A World in Flux
It has been a month and a half since Donald Trump was announced the winner of the United States of America's Presidential election and in that time people have been asking me if I planned to write a blog post in response. At the time, I had a response half penned that I never posted - in part because I couldn't get my thoughts in order, and in part because I honestly wasn't sure I wanted to make a public commentary on the changing state of the free world at that point in time. Yet the more time has passed, the more I realise that yes, I do actually want to make that public commentary because the thoughts still flit throughout my mind on a regular basis and this is the space where I like to get them out.
So I thought I would do things a little differently - I will post the thoughts I had written at the time, and then I will post my thoughts as they stand currently. Do let me know what you think about both.
To begin, my thoughts from that fateful election when it first occurred in November 2016:
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I am bereft. People say it doesn't affect me as an Australian. I disagree.
It affects me when I get messages full of despair from people I love, lamenting that they are now painfully aware of the hatred people in their country feel toward the colour of their skin. It affects me when they worry that their child who is a person of colour will now spend part of her life in a place where not only is she at risk for that very colour of her skin, but because she is also female and this man being given power has suddenly made it acceptable for men to treat women so degradingly. It affects me when already people are making degrading, racist, sexist, and homophobic comments because they now believe it is truly acceptable to do so, cheering for him and using his words as slogans for their hate. It affects me because I am human. I believe in a world where equality should exist, and this new 'leader of the free world' has so far promoted so many agendas that are against that ideal.
My heart breaks
I don't claim to know much about the USA political system or even much about either candidate. But I do know that despite not being an American myself, I stood with her because she stood against all he represented. I stood with her because she was on the world's biggest stage, showing girls and women everywhere that you don't stop trying. I stood with her because she fought against his misogyny. I stood with her because she offered hope. I still stand with her now, because in the face of defeat, in the face of this open acknowledgement that even when she had the political background and expertise to do the job better, that the man who could put on a good show got the job over her, she is gracious. I still stand with her because she showed a generation that dreaming big is not impossible. Just like I stood with Julia Gillard when she ran for Prime Minister here in Australia, I stood with Hillary Clinton because she was a woman fighting to break that damn glass ceiling, and I want to see that shattered.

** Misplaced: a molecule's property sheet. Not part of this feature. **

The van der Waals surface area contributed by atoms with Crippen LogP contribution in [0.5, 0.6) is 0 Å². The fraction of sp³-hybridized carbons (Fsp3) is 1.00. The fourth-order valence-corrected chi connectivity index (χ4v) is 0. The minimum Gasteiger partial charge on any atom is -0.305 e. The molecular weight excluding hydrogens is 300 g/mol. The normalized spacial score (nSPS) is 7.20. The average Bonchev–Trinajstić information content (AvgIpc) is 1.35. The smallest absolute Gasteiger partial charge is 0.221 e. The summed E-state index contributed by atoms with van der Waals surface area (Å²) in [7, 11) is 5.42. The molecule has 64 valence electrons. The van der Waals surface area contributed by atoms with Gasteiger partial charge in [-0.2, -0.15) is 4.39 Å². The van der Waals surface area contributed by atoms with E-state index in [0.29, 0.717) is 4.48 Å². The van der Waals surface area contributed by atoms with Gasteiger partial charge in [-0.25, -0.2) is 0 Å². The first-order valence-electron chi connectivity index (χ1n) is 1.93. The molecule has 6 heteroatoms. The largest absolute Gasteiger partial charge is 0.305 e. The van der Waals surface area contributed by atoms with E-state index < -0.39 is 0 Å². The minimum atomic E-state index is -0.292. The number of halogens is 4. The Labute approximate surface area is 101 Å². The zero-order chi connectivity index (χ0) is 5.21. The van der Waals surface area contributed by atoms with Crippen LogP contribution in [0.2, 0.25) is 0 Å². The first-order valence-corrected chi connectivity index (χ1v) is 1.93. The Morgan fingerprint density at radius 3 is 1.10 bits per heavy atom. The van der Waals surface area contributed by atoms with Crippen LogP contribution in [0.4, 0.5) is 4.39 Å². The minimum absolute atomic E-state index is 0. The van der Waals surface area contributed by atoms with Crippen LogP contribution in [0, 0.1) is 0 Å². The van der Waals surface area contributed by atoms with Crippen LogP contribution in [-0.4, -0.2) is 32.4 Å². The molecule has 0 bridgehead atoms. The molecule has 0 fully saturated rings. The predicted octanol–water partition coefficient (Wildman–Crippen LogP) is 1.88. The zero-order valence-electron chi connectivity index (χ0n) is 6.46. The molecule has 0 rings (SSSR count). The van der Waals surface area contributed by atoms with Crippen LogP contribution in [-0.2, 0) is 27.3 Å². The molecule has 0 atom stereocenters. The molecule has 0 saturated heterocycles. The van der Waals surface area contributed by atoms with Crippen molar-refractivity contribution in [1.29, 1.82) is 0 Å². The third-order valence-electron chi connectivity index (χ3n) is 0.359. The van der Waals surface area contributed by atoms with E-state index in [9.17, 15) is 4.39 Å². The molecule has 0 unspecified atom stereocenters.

Looking forward, I refuse to give up hope. As I told one of those friends, I believe in the power of love. I believe that if people rally together, they can stand against any hate that follows. I respect democracy and so I have hope that this man who has been elected to the most powerful position in the free world will use his position wisely, that he will show the world that we have been wrong to worry, and even in recognizing the naivety of that hope, I carry hope that those who remain in politics stand against any hateful things he tries to put into play.
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My thoughts now, on Christmas Eve, 2016:
I continue to believe in the power of love, for surely there is power in love to combat all the hatred that might otherwise overpower the world. I continue to believe in the power of people to stand true to all that is good, to have integrity, and compassion, and empathy for their fellow people, for surely it is through showing kindness that we can heal. I continue to hold hope that this President-elect will prove himself to be a President worthy of his title, and I absolutely continue to hold hope that those in the political system with him, and those in other countries - Australia included, make a point of standing up against any hateful, oppressive behaviours that may appear. For without that hope I would still feel bereft. I recognise, however, that I have the luxury of hope for I do not live under his rule and any effects of his Presidency will not have immediate impact upon my everyday existence. Yet for all those I love who are immediately affected, I send this message:
Stay strong. Do keep believing in love and in hope. Never forget that there are people who see all the colours of the rainbow. Not everyone's view is limited.